To further celebrate my listening to this, I'll be drinking MacCallan's 10 year old Scotch whisky as I listen and type, a reasonably priced (even cheap) single-malt scotch.  Mmmm...  Ah, the burn.  The box it came in said that this batch would have a nose that is "Complex, with a hint of fruit and heather honey."  Well, heather honey... Who wouldn't know what that tastes like?

My dad was a salesman for McKesson.  He would be ashamed of my ignorance in matters of fine liquor.  I drank some Johnny Walker Black in front of him one time, and he became upset, launching into a long speech about how all blended Scotches were GARBAGE.  (He said this even though he sold Johnny Walker.)  He was more into bourbon, I think.  He had one of the world's biggest collections of Jim Beam collector bottles, hundreds and hundreds of Jim Beam bottles shaped like matadors and trains and little dutch girls, etc.  Sort of like beanie babies for drunken middle class snobs.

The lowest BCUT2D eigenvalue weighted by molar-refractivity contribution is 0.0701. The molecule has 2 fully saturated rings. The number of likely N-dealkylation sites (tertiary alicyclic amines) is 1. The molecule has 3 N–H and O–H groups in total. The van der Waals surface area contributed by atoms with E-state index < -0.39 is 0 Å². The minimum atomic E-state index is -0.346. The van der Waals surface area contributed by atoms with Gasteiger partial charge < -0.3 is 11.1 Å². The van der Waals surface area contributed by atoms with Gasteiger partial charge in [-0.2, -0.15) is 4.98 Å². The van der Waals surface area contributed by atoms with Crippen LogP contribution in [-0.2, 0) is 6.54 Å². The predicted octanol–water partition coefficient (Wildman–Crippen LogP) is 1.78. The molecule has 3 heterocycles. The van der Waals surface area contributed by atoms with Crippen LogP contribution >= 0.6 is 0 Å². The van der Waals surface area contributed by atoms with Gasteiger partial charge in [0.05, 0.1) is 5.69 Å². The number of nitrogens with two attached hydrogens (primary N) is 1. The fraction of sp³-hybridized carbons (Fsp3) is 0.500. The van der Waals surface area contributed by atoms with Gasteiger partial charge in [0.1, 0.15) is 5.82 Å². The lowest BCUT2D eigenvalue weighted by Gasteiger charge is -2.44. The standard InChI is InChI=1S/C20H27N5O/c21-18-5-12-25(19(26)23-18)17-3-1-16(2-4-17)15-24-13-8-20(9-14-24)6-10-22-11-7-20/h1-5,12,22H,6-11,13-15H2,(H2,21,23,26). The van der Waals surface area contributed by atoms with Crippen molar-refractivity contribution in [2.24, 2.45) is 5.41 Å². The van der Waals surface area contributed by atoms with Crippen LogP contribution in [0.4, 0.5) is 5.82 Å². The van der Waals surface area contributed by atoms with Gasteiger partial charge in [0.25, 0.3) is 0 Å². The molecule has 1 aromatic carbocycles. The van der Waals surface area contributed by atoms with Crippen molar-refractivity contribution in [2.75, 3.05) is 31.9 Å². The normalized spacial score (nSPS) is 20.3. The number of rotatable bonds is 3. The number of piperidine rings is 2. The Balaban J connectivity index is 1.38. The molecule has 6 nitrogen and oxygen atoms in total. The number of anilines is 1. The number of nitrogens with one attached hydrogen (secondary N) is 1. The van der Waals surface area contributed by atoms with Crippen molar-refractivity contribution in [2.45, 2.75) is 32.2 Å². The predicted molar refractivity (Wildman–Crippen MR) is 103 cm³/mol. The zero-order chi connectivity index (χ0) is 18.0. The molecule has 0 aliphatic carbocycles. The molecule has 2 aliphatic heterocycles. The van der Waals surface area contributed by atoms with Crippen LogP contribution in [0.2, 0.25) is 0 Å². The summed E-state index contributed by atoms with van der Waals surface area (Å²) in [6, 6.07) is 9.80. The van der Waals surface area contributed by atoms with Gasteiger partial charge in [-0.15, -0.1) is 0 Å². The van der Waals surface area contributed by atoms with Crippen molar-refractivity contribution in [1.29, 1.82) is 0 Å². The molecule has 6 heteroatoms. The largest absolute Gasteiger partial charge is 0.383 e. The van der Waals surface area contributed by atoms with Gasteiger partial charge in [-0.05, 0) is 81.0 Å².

Dumbo takes a swig... Oh... nice burn...

Felix and Fanny Mendelssohn at home.

Mendelssohn composed this when he was 21.  Before you say that that was too young, the fact is, many of his greatest works were composed when he was young, even though he had a long career.  His greatest composition might be the Midsummer's Night Dream Overture, which he composed when he was all of 17 years old.  I once started to write a diary on his Midsummer's Night Dream but abandoned it when I realized just how complicated a task it would be.  Mendelssohn was brilliant, and his musical brilliance expressed itself early.  He has been compared to Mozart in this regard, but unlike Mozart, his music didn't really grow by the same leaps and bounds as he aged.